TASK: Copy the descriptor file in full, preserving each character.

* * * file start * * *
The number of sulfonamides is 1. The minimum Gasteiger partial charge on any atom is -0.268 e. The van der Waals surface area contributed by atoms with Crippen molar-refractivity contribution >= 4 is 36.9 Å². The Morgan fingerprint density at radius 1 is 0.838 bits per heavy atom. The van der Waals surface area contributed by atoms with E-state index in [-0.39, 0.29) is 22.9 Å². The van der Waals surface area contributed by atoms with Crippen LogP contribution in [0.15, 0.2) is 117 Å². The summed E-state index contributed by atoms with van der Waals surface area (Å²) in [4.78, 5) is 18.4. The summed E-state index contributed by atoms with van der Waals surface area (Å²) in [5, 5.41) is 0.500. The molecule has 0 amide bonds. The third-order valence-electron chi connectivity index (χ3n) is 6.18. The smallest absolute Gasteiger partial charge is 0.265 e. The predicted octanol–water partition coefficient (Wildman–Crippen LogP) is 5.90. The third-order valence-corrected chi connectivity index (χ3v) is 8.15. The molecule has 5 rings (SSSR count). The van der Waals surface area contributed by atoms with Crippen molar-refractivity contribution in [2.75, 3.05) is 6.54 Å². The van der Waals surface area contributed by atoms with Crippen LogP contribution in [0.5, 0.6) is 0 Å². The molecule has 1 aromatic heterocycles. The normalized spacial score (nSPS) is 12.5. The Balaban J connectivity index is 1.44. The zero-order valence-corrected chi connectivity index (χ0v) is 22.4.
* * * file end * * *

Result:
The number of sulfonamides is 1. The minimum Gasteiger partial charge on any atom is -0.268 e. The van der Waals surface area contributed by atoms with Crippen molar-refractivity contribution >= 4 is 36.9 Å². The Morgan fingerprint density at radius 1 is 0.838 bits per heavy atom. The van der Waals surface area contributed by atoms with E-state index in [-0.39, 0.29) is 22.9 Å². The van der Waals surface area contributed by atoms with Crippen LogP contribution in [0.15, 0.2) is 117 Å². The summed E-state index contributed by atoms with van der Waals surface area (Å²) in [4.78, 5) is 18.4. The summed E-state index contributed by atoms with van der Waals surface area (Å²) in [5, 5.41) is 0.500. The molecule has 0 amide bonds. The third-order valence-electron chi connectivity index (χ3n) is 6.18. The smallest absolute Gasteiger partial charge is 0.265 e. The predicted octanol–water partition coefficient (Wildman–Crippen LogP) is 5.90. The third-order valence-corrected chi connectivity index (χ3v) is 8.15. The molecule has 5 rings (SSSR count). The van der Waals surface area contributed by atoms with Crippen molar-refractivity contribution in [2.75, 3.05) is 6.54 Å². The van der Waals surface area contributed by atoms with Crippen LogP contribution in [0.5, 0.6) is 0 Å². The molecule has 1 aromatic heterocycles. The normalized spacial score (nSPS) is 12.5. The Balaban J connectivity index is 1.44. The zero-order valence-corrected chi connectivity index (χ0v) is 22.4.